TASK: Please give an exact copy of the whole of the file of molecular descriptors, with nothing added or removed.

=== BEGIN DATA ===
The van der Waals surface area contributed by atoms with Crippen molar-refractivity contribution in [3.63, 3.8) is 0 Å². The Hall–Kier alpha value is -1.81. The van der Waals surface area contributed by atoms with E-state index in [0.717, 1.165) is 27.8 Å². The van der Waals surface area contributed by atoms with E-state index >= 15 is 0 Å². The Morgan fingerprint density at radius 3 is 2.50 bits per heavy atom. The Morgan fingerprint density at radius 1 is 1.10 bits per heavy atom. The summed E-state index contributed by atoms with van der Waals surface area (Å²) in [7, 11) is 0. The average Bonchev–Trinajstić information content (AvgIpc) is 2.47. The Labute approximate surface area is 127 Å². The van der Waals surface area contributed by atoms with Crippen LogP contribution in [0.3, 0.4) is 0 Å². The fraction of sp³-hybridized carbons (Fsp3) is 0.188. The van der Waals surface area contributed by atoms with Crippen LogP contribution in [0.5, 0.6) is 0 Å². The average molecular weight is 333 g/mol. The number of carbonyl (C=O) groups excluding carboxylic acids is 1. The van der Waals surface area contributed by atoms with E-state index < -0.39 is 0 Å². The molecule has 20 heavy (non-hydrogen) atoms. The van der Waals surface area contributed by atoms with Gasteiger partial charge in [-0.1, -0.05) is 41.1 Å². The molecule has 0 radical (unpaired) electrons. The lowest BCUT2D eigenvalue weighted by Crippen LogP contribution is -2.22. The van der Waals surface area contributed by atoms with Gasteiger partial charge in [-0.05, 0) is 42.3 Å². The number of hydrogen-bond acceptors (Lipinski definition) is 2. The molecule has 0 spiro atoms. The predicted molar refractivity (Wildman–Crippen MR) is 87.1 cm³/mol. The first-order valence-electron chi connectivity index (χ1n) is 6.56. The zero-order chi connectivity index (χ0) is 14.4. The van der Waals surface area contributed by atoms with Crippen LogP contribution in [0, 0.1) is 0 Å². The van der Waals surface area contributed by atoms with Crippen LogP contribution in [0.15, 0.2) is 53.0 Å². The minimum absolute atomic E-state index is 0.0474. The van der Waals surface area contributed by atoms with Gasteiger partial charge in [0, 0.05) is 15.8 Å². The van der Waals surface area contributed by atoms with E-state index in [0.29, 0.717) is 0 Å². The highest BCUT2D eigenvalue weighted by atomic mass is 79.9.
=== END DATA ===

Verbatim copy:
The van der Waals surface area contributed by atoms with Crippen molar-refractivity contribution in [3.63, 3.8) is 0 Å². The Hall–Kier alpha value is -1.81. The van der Waals surface area contributed by atoms with E-state index in [0.717, 1.165) is 27.8 Å². The van der Waals surface area contributed by atoms with E-state index >= 15 is 0 Å². The Morgan fingerprint density at radius 3 is 2.50 bits per heavy atom. The Morgan fingerprint density at radius 1 is 1.10 bits per heavy atom. The summed E-state index contributed by atoms with van der Waals surface area (Å²) in [7, 11) is 0. The average Bonchev–Trinajstić information content (AvgIpc) is 2.47. The Labute approximate surface area is 127 Å². The van der Waals surface area contributed by atoms with Crippen LogP contribution in [0.3, 0.4) is 0 Å². The fraction of sp³-hybridized carbons (Fsp3) is 0.188. The van der Waals surface area contributed by atoms with Crippen LogP contribution in [0.5, 0.6) is 0 Å². The average molecular weight is 333 g/mol. The number of carbonyl (C=O) groups excluding carboxylic acids is 1. The van der Waals surface area contributed by atoms with E-state index < -0.39 is 0 Å². The molecule has 20 heavy (non-hydrogen) atoms. The van der Waals surface area contributed by atoms with Gasteiger partial charge in [-0.1, -0.05) is 41.1 Å². The molecule has 0 radical (unpaired) electrons. The lowest BCUT2D eigenvalue weighted by Crippen LogP contribution is -2.22. The van der Waals surface area contributed by atoms with Gasteiger partial charge in [-0.05, 0) is 42.3 Å². The number of hydrogen-bond acceptors (Lipinski definition) is 2. The molecule has 0 spiro atoms. The predicted molar refractivity (Wildman–Crippen MR) is 87.1 cm³/mol. The first-order valence-electron chi connectivity index (χ1n) is 6.56. The zero-order chi connectivity index (χ0) is 14.4. The van der Waals surface area contributed by atoms with Crippen LogP contribution in [0, 0.1) is 0 Å². The van der Waals surface area contributed by atoms with Crippen LogP contribution in [0.15, 0.2) is 53.0 Å². The minimum absolute atomic E-state index is 0.0474. The van der Waals surface area contributed by atoms with Gasteiger partial charge in [0, 0.05) is 15.8 Å². The van der Waals surface area contributed by atoms with E-state index in [0.29, 0.717) is 0 Å². The highest BCUT2D eigenvalue weighted by atomic mass is 79.9.